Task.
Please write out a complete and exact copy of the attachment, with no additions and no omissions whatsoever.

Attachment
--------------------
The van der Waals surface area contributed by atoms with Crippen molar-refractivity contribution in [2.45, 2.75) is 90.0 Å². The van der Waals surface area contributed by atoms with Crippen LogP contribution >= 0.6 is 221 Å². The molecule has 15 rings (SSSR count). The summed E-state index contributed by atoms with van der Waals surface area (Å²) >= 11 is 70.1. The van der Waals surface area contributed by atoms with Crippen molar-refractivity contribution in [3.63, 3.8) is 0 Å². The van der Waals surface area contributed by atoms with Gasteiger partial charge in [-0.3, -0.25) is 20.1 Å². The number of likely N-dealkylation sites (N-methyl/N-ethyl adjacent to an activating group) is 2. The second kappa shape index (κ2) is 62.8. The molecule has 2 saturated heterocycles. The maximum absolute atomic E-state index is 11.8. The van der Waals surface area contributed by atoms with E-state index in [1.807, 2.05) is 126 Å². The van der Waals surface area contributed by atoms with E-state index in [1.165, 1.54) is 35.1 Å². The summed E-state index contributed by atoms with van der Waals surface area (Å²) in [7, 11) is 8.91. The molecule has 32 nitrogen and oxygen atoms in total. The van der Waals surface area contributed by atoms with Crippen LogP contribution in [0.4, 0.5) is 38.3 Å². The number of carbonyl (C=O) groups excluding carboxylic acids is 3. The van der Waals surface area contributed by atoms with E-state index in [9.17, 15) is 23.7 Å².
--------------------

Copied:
The van der Waals surface area contributed by atoms with Crippen molar-refractivity contribution in [2.45, 2.75) is 90.0 Å². The van der Waals surface area contributed by atoms with Crippen LogP contribution >= 0.6 is 221 Å². The molecule has 15 rings (SSSR count). The summed E-state index contributed by atoms with van der Waals surface area (Å²) >= 11 is 70.1. The van der Waals surface area contributed by atoms with Crippen molar-refractivity contribution in [3.63, 3.8) is 0 Å². The van der Waals surface area contributed by atoms with Gasteiger partial charge in [-0.3, -0.25) is 20.1 Å². The number of likely N-dealkylation sites (N-methyl/N-ethyl adjacent to an activating group) is 2. The second kappa shape index (κ2) is 62.8. The molecule has 2 saturated heterocycles. The maximum absolute atomic E-state index is 11.8. The van der Waals surface area contributed by atoms with E-state index in [1.807, 2.05) is 126 Å². The van der Waals surface area contributed by atoms with E-state index in [1.165, 1.54) is 35.1 Å². The summed E-state index contributed by atoms with van der Waals surface area (Å²) in [7, 11) is 8.91. The molecule has 32 nitrogen and oxygen atoms in total. The van der Waals surface area contributed by atoms with Crippen LogP contribution in [0.4, 0.5) is 38.3 Å². The number of carbonyl (C=O) groups excluding carboxylic acids is 3. The van der Waals surface area contributed by atoms with E-state index in [9.17, 15) is 23.7 Å².